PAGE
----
by John Willacy
Here we take a look at the fitting of Bow and Stern guards to the Rockpool Taran. But before we get in to the how-to maybe we should take a look at the why (or why not).
First take some time to consider the nature of the Taran and your paddling style. The Taran is a low-rocker sea kayak. It is designed as a performance sea kayak and as such requires a little consideration from the paddler. The Taran will not change to match your paddling-style; your style needs to adapt to match the Taran! The low-rocker hull means that any mistreatment results in wear and tear being concentrated over very small areas of the hull.
Avoid seal-launches, dragging the boat or landing bow first on steep landings. The boat is not designed with these in mind. Try whenever you can to launch and land the boat afloat, and think about the positioning of the ends of the boat. Treat them gently.
People like to individualise their boats, and fitting end-guards can be useful at times, but personally I feel that avoidance is better than cure.
I have a bow guard fitted to the Taran I use for running the Bores, the shallower ones can result in the bow sliding along the river bed. I also have one on my first UK circ boat, it was useful for solo scratchy landings. However I didn’t have one fitted to the 2nd UK Circ boat and it survived pretty well. But I did take care of it. My daily paddling boats don’t have guards at all.
Stern Guards I feel are less important. Fit one if:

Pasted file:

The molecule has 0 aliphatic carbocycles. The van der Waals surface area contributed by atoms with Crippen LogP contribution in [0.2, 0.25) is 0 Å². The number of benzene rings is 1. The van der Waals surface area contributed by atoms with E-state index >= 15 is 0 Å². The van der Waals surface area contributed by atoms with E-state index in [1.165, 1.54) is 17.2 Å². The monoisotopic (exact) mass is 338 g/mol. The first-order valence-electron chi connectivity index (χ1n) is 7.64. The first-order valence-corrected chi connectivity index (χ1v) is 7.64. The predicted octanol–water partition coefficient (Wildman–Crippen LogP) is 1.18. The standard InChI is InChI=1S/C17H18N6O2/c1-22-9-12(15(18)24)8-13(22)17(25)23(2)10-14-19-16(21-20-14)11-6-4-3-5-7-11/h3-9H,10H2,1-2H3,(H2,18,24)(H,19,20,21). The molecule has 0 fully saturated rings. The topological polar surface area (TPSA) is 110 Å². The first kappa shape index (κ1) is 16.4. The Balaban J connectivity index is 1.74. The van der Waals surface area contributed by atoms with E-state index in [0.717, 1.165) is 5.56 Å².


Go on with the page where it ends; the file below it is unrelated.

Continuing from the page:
a) You are going on a long-solo exped where you will likely drag the boat.
b) You are very hard on your boat.
c) You are really just rather careless. (Excluding point a) – should a 3 grand boat be dragged on the whole?)
When the Taran was being built for my first UK circumnav we took an idea from my days of Wild Water Racing and fitted it to the Taran – the composite Bow Guard. As a WWR paddler on the shallow, rocky rivers of the UK you learn that the Bow (or Rock) Guard is indispensable to keep a boat hull in race condition.
It’s a simple idea: lay-up a few layers of Kevlar braid (or tape) on the bow of the boat. Once this has cured it provides a tough shield against wear and moderate impact. Weight is minimal (a matter of grams) and if constructed carefully it provides minimal drag to the boat too.
In the racing world the Bow Guard is designed to be removable, held in place with tape for training and easily removed for racing. With the Taran a removable guard is less significant. The added weight or drag is minimal.
This guide covers the building of a removable guard.
Building a Bow Guard
First choose your fabric. Kevlar braid will give a very tough guard but can become quite bulky. Kevlar tape results in a more minimalist guard but gives less protection. I use tape for my faster boats and a combination of braid over tape for my heavy wear boats. A reasonable compromise would be 2 layers of 25mm tape overlapped by a layer of 32mm braid. You can use wider fabrics but that may make the guard quite bulky and may be overkill.
A little Peel-Ply can be useful to tidy things up too. You can use either polyester or epoxy resin, though using epoxy will give a much more robust guard.
Cut your material to length – start at the lower edge of the seam and ‘stretch’ the tape around to the keel a little beyond the end of the curve.
You are going to lay-up the fabric on the hull so you need to ensure you can release the finished guard and keep the hull clean from excess resin. So you either can use release agent/wax or for a rough and ready but effective method you can use food wrap (Cling Film). If figure if you are using the former you probably don’t need help from this guide, so we’ll take a look at the Cling Film method instead.
Turn the boat upside down and stretch a layer of Clingfilm over the bow area. Hold the edges in place with masking tape – tension the Cling Film to make it as smooth as possible. Ensure you cover well beyond the working area or you will spend time scraping off resin drips later!